Allseas’ giant single-lift installation/decommissioning and pipelay vessel “Pioneering Spirit” successfully executed its maiden heavy lift project – the removal of the 13,500-ton Yme offshore platform in the North Sea, 100 km off the coast of Norway, on August 22, 2016, for Repsol Norge AS.
The Yme unit is a jack-up type platform standing on three steel legs of 3.5 m diameter, which are inserted approximately 10 meters inside the subsea storage tank columns at 93 m water depth.
The platform has since been sea-fastened on board and the vessel is currently on its way to the newly developed dismantling yard in Lutelandet, Norway.
After years of sitting idle in the North Sea without ever producing a single barrel of oil, the time has come for the Yme oil platform to be removed and sent to the scrapyard.
‘Not a single barrel’
The platform, Yme MOPUSTOR, with MOPU an abbreviation for Mobile Offshore Production Unit, was delivered by Dutch SBM Offshore to produce oil from the Talisman operated namesake field in the Norwegian sector of the North Sea.
However, following cracks found in the legs of the platform in 2012, the platform was abandoned, and the decision was subsequently made to remove and scrap the platform.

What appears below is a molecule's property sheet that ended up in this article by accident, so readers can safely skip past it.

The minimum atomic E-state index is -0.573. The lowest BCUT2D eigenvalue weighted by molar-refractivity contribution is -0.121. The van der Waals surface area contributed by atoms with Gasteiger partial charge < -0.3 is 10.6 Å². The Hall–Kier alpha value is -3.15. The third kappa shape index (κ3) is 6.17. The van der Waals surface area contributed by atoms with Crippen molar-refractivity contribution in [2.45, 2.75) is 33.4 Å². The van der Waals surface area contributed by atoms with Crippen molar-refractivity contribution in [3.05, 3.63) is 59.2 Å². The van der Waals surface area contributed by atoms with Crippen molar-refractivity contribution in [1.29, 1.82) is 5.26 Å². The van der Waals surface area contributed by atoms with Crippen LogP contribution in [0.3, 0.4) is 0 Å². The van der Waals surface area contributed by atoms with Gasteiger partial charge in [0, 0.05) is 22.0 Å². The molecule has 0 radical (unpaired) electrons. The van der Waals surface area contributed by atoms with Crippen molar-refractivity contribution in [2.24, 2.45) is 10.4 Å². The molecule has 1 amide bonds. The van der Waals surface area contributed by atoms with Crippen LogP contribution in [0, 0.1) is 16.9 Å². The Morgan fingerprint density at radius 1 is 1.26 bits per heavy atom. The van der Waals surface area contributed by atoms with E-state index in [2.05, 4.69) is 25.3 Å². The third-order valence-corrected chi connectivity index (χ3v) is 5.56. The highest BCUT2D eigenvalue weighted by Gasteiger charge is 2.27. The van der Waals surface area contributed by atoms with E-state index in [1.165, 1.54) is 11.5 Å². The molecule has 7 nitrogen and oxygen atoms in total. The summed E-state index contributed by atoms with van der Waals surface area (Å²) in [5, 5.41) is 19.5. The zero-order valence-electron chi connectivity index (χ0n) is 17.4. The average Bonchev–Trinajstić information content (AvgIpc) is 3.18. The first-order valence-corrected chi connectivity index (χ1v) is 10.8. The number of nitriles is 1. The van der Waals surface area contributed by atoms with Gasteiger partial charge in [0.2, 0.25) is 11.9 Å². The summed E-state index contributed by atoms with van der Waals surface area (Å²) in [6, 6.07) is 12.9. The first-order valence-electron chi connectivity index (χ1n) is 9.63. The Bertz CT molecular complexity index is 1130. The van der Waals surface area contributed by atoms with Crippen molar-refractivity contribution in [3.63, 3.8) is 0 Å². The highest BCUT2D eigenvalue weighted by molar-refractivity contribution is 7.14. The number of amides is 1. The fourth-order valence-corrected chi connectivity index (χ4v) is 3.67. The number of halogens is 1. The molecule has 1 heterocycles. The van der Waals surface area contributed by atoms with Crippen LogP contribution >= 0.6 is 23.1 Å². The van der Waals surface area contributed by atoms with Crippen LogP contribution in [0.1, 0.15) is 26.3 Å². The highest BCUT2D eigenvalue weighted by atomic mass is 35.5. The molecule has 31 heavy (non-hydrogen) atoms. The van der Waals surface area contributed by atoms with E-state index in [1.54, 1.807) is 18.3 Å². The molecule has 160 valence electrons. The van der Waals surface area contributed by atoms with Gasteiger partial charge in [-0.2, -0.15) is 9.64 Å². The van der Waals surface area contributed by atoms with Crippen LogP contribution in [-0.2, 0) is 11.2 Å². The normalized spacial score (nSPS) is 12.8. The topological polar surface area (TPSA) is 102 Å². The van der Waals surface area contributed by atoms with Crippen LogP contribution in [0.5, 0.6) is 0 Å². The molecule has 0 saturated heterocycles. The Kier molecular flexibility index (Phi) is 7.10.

The contract for the lifting of the topsides was awarded to Allseas, which used the Pioneering Spirit for the job. The vessel used its 59 meters wide slot between bows to float in around the Yme platform and then lifted off the topside weighing more 13.000 tons in a single piece.
More to come
While lifting 13.000 tons in a single piece is an admirable achievement, it is nothing compared to the Pioneering Spirit’s next task. The twin-hulled, 382 meters long and 124 meters wide vessel will be used for the decommissioning of Shell’s Brent platforms in the UK sector of the North Sea.
Compared to Yme, the Brent Delta topsides is almost twice as heavy, weighing 23.500 tons. Worth noting, the Pioneering Spirit is able to remove topsides of up to 48.000 tons in a single lift. According to info found on Allseas’ website, the decommissioning of the Brent Delta topsides is also scheduled for 2016.
Offshore Energy Today Staff